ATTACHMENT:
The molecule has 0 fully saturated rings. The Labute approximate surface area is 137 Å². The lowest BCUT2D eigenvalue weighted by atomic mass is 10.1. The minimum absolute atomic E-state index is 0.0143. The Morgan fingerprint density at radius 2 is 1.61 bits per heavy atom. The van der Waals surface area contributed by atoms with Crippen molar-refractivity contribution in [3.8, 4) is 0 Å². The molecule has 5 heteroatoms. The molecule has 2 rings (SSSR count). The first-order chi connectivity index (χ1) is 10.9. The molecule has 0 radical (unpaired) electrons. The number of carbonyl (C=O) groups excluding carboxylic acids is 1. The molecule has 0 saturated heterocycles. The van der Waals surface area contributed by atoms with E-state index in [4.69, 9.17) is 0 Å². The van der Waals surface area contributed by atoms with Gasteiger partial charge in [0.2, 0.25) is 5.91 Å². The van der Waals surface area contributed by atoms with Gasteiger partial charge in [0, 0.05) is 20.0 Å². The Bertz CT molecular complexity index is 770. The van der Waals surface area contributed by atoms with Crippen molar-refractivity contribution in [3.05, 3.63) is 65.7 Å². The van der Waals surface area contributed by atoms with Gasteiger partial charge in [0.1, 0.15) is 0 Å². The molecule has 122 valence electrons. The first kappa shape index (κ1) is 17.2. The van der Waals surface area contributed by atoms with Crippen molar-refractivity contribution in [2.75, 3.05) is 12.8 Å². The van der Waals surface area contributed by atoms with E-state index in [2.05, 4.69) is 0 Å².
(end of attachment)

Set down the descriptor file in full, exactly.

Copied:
The molecule has 0 fully saturated rings. The Labute approximate surface area is 137 Å². The lowest BCUT2D eigenvalue weighted by atomic mass is 10.1. The minimum absolute atomic E-state index is 0.0143. The Morgan fingerprint density at radius 2 is 1.61 bits per heavy atom. The van der Waals surface area contributed by atoms with Crippen molar-refractivity contribution in [3.8, 4) is 0 Å². The molecule has 5 heteroatoms. The molecule has 2 rings (SSSR count). The first-order chi connectivity index (χ1) is 10.9. The molecule has 0 radical (unpaired) electrons. The number of carbonyl (C=O) groups excluding carboxylic acids is 1. The molecule has 0 saturated heterocycles. The van der Waals surface area contributed by atoms with E-state index in [4.69, 9.17) is 0 Å². The van der Waals surface area contributed by atoms with Gasteiger partial charge in [0.2, 0.25) is 5.91 Å². The van der Waals surface area contributed by atoms with Gasteiger partial charge in [0, 0.05) is 20.0 Å². The Bertz CT molecular complexity index is 770. The van der Waals surface area contributed by atoms with Crippen molar-refractivity contribution in [3.05, 3.63) is 65.7 Å². The van der Waals surface area contributed by atoms with Gasteiger partial charge in [0.1, 0.15) is 0 Å². The molecule has 122 valence electrons. The first kappa shape index (κ1) is 17.2. The van der Waals surface area contributed by atoms with Crippen molar-refractivity contribution in [2.75, 3.05) is 12.8 Å². The van der Waals surface area contributed by atoms with E-state index in [2.05, 4.69) is 0 Å².